We are pleased to announce that research from the COVID Future team has been accepted to the annual meeting of the Transportation Research Board in January. The following research will be presented at the conference: Expected Change in U.S. Air Travel After the COVID-19 Pandemic, Sara Khoeini et al.* Observed and Expected Impacts of COVID-19 … Continue reading COVID Future team to present at TRB conference in January 2022
Many Americans have moved during the pandemic. We present findings from the COVID Future survey exploring the who, where, and why of relocations that occurred during the pandemic. We also address the popular narrative that Americans are undergoing an “urban exodus” and fleeing cities.
During the COVID-19 pandemic, many people bought or sold a vehicle. Here we set out to see who exactly was buying, selling, or both during the pandemic, and explain some of the trends as they relate to occupation, moving, income, and travel.
Our team is excited to report that key findings from Wave 1 of the COVID Future survey were published yesterday as a Brief Report in Proceedings of the National Academy of Sciences (PNAS). The article is titled The potential stickiness of pandemic-induced behavior changes in the United States, and openly accessible to all. PNAS published … Continue reading Proceedings of the National Academy of Sciences (PNAS) publishes COVID Future survey findings!
The ability to work from home is an important pandemic-related equity concern. High-income, educated, nonessential full-time workers are most likely to have this option during COVID-19. Preferring to work from home actually predicts having the option to; so do demographics such as race, ethnicity, and gender. In the future, responses indicate that preferences about remote work will play a greater role in having the ability to do so while the role of demographics will decrease.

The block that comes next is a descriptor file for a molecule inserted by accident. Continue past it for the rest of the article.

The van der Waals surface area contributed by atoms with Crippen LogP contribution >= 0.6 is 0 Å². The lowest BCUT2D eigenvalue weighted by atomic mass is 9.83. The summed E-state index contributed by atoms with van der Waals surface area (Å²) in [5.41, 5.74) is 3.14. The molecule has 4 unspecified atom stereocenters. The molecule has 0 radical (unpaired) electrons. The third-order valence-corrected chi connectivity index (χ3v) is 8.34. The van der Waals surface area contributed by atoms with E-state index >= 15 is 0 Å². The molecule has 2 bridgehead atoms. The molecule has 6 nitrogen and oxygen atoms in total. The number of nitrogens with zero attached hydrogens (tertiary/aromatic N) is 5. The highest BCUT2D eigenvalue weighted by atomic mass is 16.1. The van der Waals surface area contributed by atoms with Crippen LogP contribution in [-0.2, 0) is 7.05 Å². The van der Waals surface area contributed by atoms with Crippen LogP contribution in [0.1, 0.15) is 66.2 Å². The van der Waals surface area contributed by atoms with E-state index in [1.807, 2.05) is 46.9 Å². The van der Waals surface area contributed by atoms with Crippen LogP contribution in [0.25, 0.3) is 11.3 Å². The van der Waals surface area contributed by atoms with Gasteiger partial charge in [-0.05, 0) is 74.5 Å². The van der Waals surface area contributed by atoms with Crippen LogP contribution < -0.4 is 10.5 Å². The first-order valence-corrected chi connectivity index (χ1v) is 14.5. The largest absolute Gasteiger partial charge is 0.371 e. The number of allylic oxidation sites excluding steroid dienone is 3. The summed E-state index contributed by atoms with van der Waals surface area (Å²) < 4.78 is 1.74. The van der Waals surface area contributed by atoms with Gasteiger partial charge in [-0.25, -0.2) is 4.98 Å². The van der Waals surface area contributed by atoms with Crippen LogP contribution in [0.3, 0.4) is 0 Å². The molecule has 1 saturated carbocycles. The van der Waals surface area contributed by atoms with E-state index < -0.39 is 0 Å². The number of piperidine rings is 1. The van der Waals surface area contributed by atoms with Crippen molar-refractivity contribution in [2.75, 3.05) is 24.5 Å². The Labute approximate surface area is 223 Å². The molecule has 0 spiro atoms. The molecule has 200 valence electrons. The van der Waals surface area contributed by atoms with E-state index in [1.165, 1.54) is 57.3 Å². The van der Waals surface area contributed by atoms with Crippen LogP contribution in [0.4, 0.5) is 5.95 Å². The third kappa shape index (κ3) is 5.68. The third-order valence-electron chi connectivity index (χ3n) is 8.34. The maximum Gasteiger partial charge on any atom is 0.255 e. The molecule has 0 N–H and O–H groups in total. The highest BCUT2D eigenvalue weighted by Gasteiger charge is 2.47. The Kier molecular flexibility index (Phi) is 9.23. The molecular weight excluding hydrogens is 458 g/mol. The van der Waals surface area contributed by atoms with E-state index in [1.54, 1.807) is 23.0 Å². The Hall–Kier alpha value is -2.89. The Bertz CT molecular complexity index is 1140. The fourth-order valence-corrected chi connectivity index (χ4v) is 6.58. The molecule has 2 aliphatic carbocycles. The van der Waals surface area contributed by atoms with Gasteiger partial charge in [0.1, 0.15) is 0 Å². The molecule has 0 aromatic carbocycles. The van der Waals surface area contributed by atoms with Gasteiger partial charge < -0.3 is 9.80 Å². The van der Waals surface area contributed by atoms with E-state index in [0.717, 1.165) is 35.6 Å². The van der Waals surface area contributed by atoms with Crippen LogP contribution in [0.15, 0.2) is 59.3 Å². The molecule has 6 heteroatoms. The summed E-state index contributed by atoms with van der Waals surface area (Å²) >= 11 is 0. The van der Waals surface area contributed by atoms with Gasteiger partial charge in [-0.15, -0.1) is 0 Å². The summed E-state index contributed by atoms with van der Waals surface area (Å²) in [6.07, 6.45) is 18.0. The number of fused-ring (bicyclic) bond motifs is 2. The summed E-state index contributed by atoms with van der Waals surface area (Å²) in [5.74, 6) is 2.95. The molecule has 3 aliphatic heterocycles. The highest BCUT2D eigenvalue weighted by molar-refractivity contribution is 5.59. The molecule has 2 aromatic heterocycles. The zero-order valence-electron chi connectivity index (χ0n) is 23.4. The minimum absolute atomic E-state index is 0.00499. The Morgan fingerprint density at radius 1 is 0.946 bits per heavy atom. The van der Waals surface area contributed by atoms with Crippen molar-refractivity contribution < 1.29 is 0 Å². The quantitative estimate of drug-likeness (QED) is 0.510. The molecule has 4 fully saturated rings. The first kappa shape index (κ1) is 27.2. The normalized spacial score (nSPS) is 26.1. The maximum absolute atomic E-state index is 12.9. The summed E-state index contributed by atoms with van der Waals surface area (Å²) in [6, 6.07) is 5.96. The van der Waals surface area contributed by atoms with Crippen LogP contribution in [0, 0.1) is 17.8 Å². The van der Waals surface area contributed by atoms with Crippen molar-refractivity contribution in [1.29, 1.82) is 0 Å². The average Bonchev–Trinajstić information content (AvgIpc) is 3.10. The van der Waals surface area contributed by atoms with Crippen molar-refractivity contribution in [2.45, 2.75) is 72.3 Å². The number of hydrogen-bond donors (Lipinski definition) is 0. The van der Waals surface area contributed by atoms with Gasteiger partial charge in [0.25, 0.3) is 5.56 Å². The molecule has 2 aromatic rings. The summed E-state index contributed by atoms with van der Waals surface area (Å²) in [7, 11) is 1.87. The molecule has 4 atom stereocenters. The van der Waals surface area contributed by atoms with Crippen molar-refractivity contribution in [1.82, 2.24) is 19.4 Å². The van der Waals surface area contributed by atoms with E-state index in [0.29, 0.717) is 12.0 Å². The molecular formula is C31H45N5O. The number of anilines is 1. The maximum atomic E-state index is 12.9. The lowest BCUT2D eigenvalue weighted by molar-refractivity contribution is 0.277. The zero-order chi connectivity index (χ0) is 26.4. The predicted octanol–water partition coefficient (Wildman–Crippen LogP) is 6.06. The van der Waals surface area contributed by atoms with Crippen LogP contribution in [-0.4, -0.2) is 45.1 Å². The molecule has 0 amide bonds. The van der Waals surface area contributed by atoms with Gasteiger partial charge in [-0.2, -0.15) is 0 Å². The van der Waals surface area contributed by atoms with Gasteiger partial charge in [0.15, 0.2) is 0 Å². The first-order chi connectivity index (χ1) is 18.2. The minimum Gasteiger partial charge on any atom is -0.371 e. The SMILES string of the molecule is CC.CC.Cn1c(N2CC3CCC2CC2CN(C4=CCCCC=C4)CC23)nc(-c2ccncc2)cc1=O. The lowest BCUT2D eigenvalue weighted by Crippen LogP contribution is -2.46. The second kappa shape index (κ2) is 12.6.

By looking at age, internet access, and how often our respondents used technology before the pandemic, we were able to show differences in people’s attitudes towards the increase in online activities during the pandemic. From changes in productivity, to frustration with new technology, to how viable online alternatives are seen, it became clear that the pandemic affected different groups in different ways when it comes to the internet and technology.
Many people have been able to find a bright side in the COVID-19 pandemic. Here, we examine who was more or less likely to find elements of the pandemic that they enjoyed, and general trends in what types of things our survey respondents appreciated about life under lockdown.
At long last, we are excited to report that our Wave 1 dataset is officially published and available to all for download and use! The dataset contains 8,723 responses to the COVID Future survey collected between April and October 2020. Respondents were recruited using a combination of methods: a quota-sampled Qualtrics online survey panel (N=5,250), … Continue reading COVID Future Wave 1 Data Available for Download!
Online grocery shopping is something that has become increasingly prevalent in the time of the pandemic, for many reasons including concern about COVID-19. This post explores who exactly is ordering groceries online and why, and if this is a trend that is going to continue into the future.
Here, we consider one important implication of COVID-19: the unequal impact that it has on different demographic groups. We examine different groups’ abilities to avoid COVID-19 exposure, continue working and studying, and minimize life disruptions. Overall, low-income groups with lower levels of educational attainment appear to face some of the pandemic’s most pervasive effects.